‘I’m an Anti-Capitalist Financial Planner, and This Is How I Coach Clients To Use Money and Debt as Tools for an Ideal Life’

Photo: Getty Images / juanma hache

River Nice is not a fan of capitalism. “I’m a financial planner who thinks that capitalism is bad for people and the planet,” they say. Nice is, however, a fan of helping people become more financially literate and healthy, which they do through their remote financial planning firm, Be Intentional Financial as well as sharing financial advice on TikTok.

Nice’s niche is helping people focus less on making more money for money’s sake, and more on figuring out how to use their personal capital to create a life they genuinely love—as well as consider how to leverage their assets to address issues created within white-supremacist, capitalistic societies and the socioeconomic disparities they create.

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  • River Nice, River Nice is an anti-capitalist financial planner and the founder of Be Intentional Financial.

“Depending on where you fall within that spectrum of privilege and oppression, we can talk about how much to give in reparations and mutual aid, versus how much to be building in generational wealth and safety,” they said in a recent TikTok post.

Nice says the key to feeling good about your finances from an anti-capitalistic POV is working out where your values and priorities lie and how you can align them with how you spend your money. “I help clients with their cash flow and their monthly budget while talking about what they need—not just for survival but also for joy,” they say.

For example, one of their clients is a child refugee who works for a major media company. “He’s put himself in a position where he makes a lot of money and has stock compensation and retirement savings—and hates his job and can’t sustainably do it for a long time,” says Nice who is working with him to build out his cash flow in order to be able to fund his life, help his family, and save for the future, while donating to organizations that help refugees.

“His investments are compromises,” Nice says, “but they are compromises according to his values instead of going entirely against his values.”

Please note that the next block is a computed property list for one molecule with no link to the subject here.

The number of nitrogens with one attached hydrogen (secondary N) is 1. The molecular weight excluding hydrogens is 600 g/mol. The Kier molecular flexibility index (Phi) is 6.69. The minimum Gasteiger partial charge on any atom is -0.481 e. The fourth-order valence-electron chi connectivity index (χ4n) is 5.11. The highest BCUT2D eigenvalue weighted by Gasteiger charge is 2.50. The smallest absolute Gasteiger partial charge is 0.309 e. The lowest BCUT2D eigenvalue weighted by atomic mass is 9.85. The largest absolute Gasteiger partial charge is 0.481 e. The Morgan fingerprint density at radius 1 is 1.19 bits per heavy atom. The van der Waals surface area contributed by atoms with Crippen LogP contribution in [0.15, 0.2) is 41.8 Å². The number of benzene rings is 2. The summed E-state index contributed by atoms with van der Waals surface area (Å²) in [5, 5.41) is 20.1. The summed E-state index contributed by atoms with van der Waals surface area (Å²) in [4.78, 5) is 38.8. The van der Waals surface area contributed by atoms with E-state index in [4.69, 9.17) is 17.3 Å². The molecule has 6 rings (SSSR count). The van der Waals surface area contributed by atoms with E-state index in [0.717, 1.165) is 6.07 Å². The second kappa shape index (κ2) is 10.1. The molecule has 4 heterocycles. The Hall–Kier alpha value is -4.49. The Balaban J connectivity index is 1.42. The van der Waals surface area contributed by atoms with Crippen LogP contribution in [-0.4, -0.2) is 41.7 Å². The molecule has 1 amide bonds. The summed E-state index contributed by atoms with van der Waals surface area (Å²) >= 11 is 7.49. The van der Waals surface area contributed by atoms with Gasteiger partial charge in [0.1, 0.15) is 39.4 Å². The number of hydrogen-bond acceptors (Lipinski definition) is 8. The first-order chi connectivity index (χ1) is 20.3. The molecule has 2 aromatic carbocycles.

To help their clients figure out how to align their values with the spending habits, Nice has them do this visual exercise: “I have my clients imagine a perfect average Wednesday,” they say. “That’ll clue you in on those changes you can make to your day-to-day lifestyle to make your life better.”

Nice also gets her clients to envision the big moments in life they want to achieve and live for. Often, they ask clients to imagine themselves at 80. “What are you upset that you didn’t do?” they’ll ask. Those are the important life goals they get their clients to start saving up for now.

How to use money and debt as tools for an ideal life

Nice explains it starts with defining how you want to use your money. “I think of money as a tool to build your life because money can be used to buy property, clothes that make you feel good about yourself, travel, go to school, or have a hobby, or start a business,” they say.

Debt itself is similar in the sense that it can also be used as a tool for any of the above. At the end of the day, Nice says it's a mindset. “I tell my clients to think about money and debt as tools that they can intentionally use instead of this big, godlike force that dictates their life,” they say.

As for getting started, it all begins with what you’re bringing in and out—your cash flow. “Make sure you’re prioritizing what is important to you, you have an emergency savings fund and insurance protection, and then you get clear about your biggest priorities for your future goals and what you’re doing to make those possible,” says Nice. (If that feels overwhelming to do on your own, consider hiring a financial planner to help you iron out the details.

And as you’re reviewing your finances with a fine-tooth comb, the Nice encourages reexamining your budget and prioritizing where necessary. “Folks also find it helpful to draft imaginary budgets so they can compare their current life and what it would look like without a car or living in a different place with a roommate,” they advise. “That can help compare the trade-off of making those big life decisions.”

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